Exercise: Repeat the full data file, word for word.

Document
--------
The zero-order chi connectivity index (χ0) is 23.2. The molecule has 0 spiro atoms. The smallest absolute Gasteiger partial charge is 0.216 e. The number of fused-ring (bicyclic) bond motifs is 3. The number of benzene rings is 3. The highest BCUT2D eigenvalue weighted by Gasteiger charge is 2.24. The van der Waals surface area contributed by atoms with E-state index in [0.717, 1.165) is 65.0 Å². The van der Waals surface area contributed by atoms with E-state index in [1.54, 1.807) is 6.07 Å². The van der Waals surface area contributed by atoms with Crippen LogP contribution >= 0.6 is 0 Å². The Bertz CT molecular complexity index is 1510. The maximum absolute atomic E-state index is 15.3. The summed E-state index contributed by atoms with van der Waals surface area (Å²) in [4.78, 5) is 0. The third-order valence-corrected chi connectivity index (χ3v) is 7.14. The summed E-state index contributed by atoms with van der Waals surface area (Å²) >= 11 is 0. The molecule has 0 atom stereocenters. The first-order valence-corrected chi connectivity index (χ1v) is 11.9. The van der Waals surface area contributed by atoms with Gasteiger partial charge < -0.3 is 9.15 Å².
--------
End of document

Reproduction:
The zero-order chi connectivity index (χ0) is 23.2. The molecule has 0 spiro atoms. The smallest absolute Gasteiger partial charge is 0.216 e. The number of fused-ring (bicyclic) bond motifs is 3. The number of benzene rings is 3. The highest BCUT2D eigenvalue weighted by Gasteiger charge is 2.24. The van der Waals surface area contributed by atoms with E-state index in [0.717, 1.165) is 65.0 Å². The van der Waals surface area contributed by atoms with E-state index in [1.54, 1.807) is 6.07 Å². The van der Waals surface area contributed by atoms with Crippen LogP contribution >= 0.6 is 0 Å². The Bertz CT molecular complexity index is 1510. The maximum absolute atomic E-state index is 15.3. The summed E-state index contributed by atoms with van der Waals surface area (Å²) in [4.78, 5) is 0. The third-order valence-corrected chi connectivity index (χ3v) is 7.14. The summed E-state index contributed by atoms with van der Waals surface area (Å²) >= 11 is 0. The molecule has 0 atom stereocenters. The first-order valence-corrected chi connectivity index (χ1v) is 11.9. The van der Waals surface area contributed by atoms with Gasteiger partial charge < -0.3 is 9.15 Å².